Produced by Statistics Canada, the Provincial-Territorial Human Resource Module (PTHRM) provides the following statistics for the tourism sector as a whole and for each tourism industry group: jobs, hours worked, compensation, and educational attainment. These statistics are available by sex, by work status, by age group, by immigrant status, and by occupation.


To provide annual estimates and eliminate the variability introduced by seasonality, the PTHRM uses the concept of full-year jobs to measure the size of the tourism sector. If a job exists for only part of the year (e.g., four months), it counts as the equivalent fraction of a job (1/3) for the year. This allows us to estimate annual job growth in tourism, while smoothing out the effect of seasonal jobs in the sector.

You can download a snapshot of the tourism sector as presented by the PTHRM, or you can get detailed data from the PTHRM through our Rapid reSearch tool, hosted on emerit.ca. Sign up for an account to gain access to the data.

Jobs in Tourism Industries and Jobs Due to Tourism (2015)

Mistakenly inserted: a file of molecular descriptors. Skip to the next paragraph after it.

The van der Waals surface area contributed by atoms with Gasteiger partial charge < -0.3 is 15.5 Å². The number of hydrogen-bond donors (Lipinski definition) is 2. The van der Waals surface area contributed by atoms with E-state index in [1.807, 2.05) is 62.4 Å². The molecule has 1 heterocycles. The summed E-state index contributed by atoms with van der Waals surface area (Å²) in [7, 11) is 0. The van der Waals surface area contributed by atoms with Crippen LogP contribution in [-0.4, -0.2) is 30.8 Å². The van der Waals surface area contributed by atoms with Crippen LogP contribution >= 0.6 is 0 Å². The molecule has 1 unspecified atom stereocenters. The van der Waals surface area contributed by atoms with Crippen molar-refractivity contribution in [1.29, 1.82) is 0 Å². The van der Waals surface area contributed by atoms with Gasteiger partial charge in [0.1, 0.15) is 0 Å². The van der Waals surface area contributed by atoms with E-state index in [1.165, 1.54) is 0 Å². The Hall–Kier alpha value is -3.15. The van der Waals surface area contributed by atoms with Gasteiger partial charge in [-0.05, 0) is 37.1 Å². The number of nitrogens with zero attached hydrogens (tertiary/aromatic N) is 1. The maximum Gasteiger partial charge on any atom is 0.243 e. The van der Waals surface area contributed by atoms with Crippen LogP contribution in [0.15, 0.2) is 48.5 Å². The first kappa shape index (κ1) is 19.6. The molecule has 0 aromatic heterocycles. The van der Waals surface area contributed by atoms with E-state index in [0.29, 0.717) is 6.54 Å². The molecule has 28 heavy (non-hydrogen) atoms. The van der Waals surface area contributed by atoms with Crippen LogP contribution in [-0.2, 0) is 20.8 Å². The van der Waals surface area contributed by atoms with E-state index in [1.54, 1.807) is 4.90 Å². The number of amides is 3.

Jobs in Tourism Industries and Jobs Due to Tourism (2015)

The number of jobs reported in the PTHRM is different from the job numbers reported by Statistics Canada’s National Tourism Indictors (NTI).

The NTI reports on “jobs due to tourism”. These are all the jobs in Canada supported by the money tourists spend, and includes some jobs outside the tourism sector.

The PTHRM reports on “jobs in tourism industries”. These are all the jobs within all five tourism industry groups that can be further subdivided into the 29 specific industries that are considered part of the tourism sector. Many of these jobs are supported by local residents, particularly in industries such as food and beverage services and recreation and entertainment, which derive significant revenues from locals as well as tourists.

Tourism HR Canada will analyze and compile the information in the PTHRM to create specialized reports that are of interest to tourism stakeholders.

If you have questions about the data in the PTHRM, please contact research@tourismhr.ca.